Reasons to choose Wilson Browne
I was asked this week about challenging a Will. My client was unhappy with her mother’s Will – it provided a modest bequest for my client and his sister. The bulk of the Estate was left to three charities who had been involved in the care of his mother before her death.
My client was concerned that his mother had been influenced into making the Will in the way that she had.
Unfortunately for my client, his mother’s Will contained a “no contest” clause.
A no contest clause (also known as a forfeiture clause) is a clause in a Will which states that a beneficiary will forfeit their inheritance if they challenge the Will. In my client’s case this clause applied to the bequest left to him.
Where a “no contest” clause is in a Will it is vital to think about the risk that you are running if you do raise a challenge to the Will.
If a challenge to the validity of a Will is successful and the whole Will is found to be invalid, the no contest clause will also be invalid. What then happens is that the most recent previous Will of the Deceased applies.
In my client’s case there was an additional issue.
In this case I had to advise my client that the previous Will made no provision for him or his sister. This would mean that a challenge to the Will would risk not just my client’s bequest but also his sister’s bequest too.
On balance – and I think rightly – my client decided not to take the risk.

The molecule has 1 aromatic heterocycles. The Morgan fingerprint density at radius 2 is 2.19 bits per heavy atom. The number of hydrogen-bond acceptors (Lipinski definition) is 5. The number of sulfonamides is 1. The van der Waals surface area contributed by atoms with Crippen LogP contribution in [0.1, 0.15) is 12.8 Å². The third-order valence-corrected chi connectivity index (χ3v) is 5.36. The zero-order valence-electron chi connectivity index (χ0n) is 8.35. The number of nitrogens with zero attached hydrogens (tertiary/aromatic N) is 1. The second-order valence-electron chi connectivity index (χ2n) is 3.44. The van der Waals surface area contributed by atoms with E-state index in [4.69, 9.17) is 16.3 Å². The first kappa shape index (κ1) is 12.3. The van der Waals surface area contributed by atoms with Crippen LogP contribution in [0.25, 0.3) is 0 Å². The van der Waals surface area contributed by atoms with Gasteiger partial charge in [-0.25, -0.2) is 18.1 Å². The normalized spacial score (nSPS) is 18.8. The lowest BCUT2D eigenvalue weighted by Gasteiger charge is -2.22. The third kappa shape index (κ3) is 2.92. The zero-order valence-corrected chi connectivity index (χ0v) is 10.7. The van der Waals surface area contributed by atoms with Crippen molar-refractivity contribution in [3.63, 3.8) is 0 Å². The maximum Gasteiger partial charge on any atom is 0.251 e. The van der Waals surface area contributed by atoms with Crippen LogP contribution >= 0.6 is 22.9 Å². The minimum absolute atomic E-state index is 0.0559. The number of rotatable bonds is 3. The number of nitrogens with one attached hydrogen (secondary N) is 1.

A “no contest” clause can be a very useful tool where a testator wants to make a Will leaving only a nominal sum to a child or other relative. This can be more effective than leaving someone out completely and looking to justify that.
A “no contest” clause will not always prevent a challenge – if a Will was incorrectly executed, if the testator lacked capacity or if there are other genuine grounds to challenge the validity of the Will then action should still be taken.
The case of Nathan v Leonard considered whether “no contest” clauses are contrary to public policy as they could deter those with claim under the Inheritance (Provision for Family and Dependants) Act 1975. Although the “no contest” clause was ultimately found to be invalid in that case it was held that the existence of such a clause itself was not contrary to public policy.
Mr John Martin QC stated that this was not the case. The condition did not in itself prevent an applicant from making a claim under the Act. If somebody chose to do so and as a result forfeited their benefit under the will, this could be considered by the court when determining the outcome of his claim.
The key is to take advice early and consider not only all of the options and how to approach a challenge but what the likely outcome of a successful challenge would be.